Sometimes the hardest part of this is choosing to let go.  Let go of doing it exactly YOUR way (still a choice), letting go of it getting done on your timeline, with your expectations, letting go of the feeling that we HAVE to do it.  How many things could you get off your plate if you were either willing to let go of them, or decided they weren’t necessary?

How do you get to a place where you are not only aware of what you don’t absolutely HAVE to do,
where someone else can pick up some of the responsibilities that you either resent or can’t absorb?

1.  Take an audit of your responsibilities.

Which ones do you resent?  Which ones can be shared?  Which ones can ONLY YOU do?   Once you get an idea of where you stand with the responsibilities you can make changes that align with that.

2.  Now comes time to communicate the changes that involve others.

Do you need others to share the responsibilities, split them with you, or completely take them over?  Sit down with the other party and explain what you need, why you need it, and what that looks like.  Effectively communicate how you expect it to look (whether this means practicing until it’s done exactly as you expect, or the only expectation is the end result).  Make sure everyone is on the same page, and expect there to be a learning curve.  Resist the urge to take back control if something isn’t immediately being done exactly as you want it to be.  Give it time.  Give it grace.  Eventually it will be done in the way you need (or at least pretty close).

3.  Instead of focusing on what you “Should” be able to do, focus on what you’re teaching others by trying to juggle too much.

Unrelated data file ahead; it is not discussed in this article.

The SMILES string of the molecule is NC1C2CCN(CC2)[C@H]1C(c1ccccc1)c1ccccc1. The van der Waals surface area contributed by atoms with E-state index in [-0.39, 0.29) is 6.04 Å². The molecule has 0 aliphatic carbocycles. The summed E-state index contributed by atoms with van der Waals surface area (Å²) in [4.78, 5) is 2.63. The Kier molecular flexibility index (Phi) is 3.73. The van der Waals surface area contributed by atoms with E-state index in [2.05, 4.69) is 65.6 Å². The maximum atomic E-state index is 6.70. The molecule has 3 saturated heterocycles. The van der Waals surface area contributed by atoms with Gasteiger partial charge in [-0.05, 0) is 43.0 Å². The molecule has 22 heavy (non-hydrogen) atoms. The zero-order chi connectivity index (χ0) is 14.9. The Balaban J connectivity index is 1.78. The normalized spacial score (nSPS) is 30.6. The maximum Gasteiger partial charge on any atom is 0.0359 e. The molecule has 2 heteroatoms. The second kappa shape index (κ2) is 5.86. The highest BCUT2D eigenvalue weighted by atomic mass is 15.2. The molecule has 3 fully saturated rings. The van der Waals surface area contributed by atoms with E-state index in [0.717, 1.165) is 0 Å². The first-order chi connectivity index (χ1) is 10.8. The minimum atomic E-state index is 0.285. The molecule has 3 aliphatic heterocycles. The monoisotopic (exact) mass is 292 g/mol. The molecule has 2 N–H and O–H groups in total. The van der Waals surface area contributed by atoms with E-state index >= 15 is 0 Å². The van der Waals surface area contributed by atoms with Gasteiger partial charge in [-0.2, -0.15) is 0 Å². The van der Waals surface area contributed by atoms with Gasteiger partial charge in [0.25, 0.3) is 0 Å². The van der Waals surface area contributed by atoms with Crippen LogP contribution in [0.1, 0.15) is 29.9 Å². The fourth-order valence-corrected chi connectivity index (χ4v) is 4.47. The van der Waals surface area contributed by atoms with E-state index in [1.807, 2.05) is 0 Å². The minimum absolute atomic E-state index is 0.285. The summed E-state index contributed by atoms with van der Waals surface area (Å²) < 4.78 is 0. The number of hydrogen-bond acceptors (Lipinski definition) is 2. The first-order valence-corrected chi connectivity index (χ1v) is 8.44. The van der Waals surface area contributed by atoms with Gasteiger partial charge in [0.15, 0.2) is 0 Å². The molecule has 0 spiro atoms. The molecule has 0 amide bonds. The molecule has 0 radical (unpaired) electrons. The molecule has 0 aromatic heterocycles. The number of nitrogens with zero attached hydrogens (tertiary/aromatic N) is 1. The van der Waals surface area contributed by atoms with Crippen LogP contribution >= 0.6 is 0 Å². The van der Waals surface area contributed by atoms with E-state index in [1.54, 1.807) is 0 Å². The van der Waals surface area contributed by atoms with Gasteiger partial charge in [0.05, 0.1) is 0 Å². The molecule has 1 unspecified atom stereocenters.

When we reframe our responsibilities in that way it gives us the permission, the power, and the awareness to be more intentional about WHY we do things.  When we let go of things, we’re modeling the same for others.  When we’re letting go of tasks, actions, and other things that don’t serve us, there’s a domino effect for those watching and involved.  People WANT to be of value, and sometimes we forget that sharing responsibilities empowers them AND sets new standards and meanings.  If we thought about the process this way – “You are valuable.  I need you.  We share responsibilities.  It’s okay to ask for help”, how would the messages we created with that dialogue shift all of our behaviors?

I’m going to finish this with the same reminder as last time.  This won’t be a perfect process.  A lot of things feel weird or different right now.  Our situations, feelings, and emotions can evolve moment to moment, and day by day.  Accept that, and proceed knowing that.  You get to decide what fits, what’s right, and have the ability to shape the process accordingly.  That ability is power, and ALL of us have it.  At some point we can fall back into a more familiar routine.  Until then, do what you need to be okay.  You’re amazing.  Don’t’ forget that.

 

This is a guest blog written by The EnerChi Architect, Rebecca Thomas. Visit her on FacebookInstagram, or on her website.